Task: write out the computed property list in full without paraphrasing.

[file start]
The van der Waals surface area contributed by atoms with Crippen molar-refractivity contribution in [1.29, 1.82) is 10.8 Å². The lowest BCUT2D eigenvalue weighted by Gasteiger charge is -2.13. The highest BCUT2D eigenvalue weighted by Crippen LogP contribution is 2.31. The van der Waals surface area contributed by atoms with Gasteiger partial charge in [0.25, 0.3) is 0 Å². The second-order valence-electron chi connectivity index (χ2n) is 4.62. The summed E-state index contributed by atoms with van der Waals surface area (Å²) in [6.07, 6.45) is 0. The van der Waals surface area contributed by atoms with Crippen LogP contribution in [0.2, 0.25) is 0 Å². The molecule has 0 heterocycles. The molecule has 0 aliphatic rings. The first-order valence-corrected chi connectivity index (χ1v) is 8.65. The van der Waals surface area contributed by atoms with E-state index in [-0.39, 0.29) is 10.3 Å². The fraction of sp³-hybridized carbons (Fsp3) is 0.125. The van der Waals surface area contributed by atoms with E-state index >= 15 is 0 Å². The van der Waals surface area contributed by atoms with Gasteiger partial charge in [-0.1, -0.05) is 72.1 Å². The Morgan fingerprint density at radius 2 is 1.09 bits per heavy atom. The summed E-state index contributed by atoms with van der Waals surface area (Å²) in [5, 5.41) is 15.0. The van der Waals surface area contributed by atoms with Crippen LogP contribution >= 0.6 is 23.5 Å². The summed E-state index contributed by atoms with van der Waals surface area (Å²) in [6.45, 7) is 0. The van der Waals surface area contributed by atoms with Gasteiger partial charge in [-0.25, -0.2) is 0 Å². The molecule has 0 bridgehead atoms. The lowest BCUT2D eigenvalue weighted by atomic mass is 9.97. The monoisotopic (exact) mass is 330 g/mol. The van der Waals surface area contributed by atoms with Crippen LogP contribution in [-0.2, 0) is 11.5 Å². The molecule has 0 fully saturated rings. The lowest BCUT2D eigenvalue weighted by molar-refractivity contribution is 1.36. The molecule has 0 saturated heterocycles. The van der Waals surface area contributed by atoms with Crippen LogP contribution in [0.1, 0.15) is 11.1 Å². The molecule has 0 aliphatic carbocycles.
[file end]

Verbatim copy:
The van der Waals surface area contributed by atoms with Crippen molar-refractivity contribution in [1.29, 1.82) is 10.8 Å². The lowest BCUT2D eigenvalue weighted by Gasteiger charge is -2.13. The highest BCUT2D eigenvalue weighted by Crippen LogP contribution is 2.31. The van der Waals surface area contributed by atoms with Gasteiger partial charge in [0.25, 0.3) is 0 Å². The second-order valence-electron chi connectivity index (χ2n) is 4.62. The summed E-state index contributed by atoms with van der Waals surface area (Å²) in [6.07, 6.45) is 0. The van der Waals surface area contributed by atoms with Crippen LogP contribution in [0.2, 0.25) is 0 Å². The molecule has 0 heterocycles. The molecule has 0 aliphatic rings. The first-order valence-corrected chi connectivity index (χ1v) is 8.65. The van der Waals surface area contributed by atoms with E-state index in [-0.39, 0.29) is 10.3 Å². The fraction of sp³-hybridized carbons (Fsp3) is 0.125. The van der Waals surface area contributed by atoms with E-state index >= 15 is 0 Å². The van der Waals surface area contributed by atoms with Gasteiger partial charge in [-0.1, -0.05) is 72.1 Å². The Morgan fingerprint density at radius 2 is 1.09 bits per heavy atom. The summed E-state index contributed by atoms with van der Waals surface area (Å²) in [5, 5.41) is 15.0. The van der Waals surface area contributed by atoms with Crippen LogP contribution >= 0.6 is 23.5 Å². The summed E-state index contributed by atoms with van der Waals surface area (Å²) in [6.45, 7) is 0. The van der Waals surface area contributed by atoms with Gasteiger partial charge in [-0.25, -0.2) is 0 Å². The molecule has 0 bridgehead atoms. The lowest BCUT2D eigenvalue weighted by atomic mass is 9.97. The monoisotopic (exact) mass is 330 g/mol. The van der Waals surface area contributed by atoms with Crippen LogP contribution in [-0.2, 0) is 11.5 Å². The molecule has 0 fully saturated rings. The lowest BCUT2D eigenvalue weighted by molar-refractivity contribution is 1.36. The molecule has 0 saturated heterocycles. The van der Waals surface area contributed by atoms with Crippen LogP contribution in [0.1, 0.15) is 11.1 Å². The molecule has 0 aliphatic carbocycles.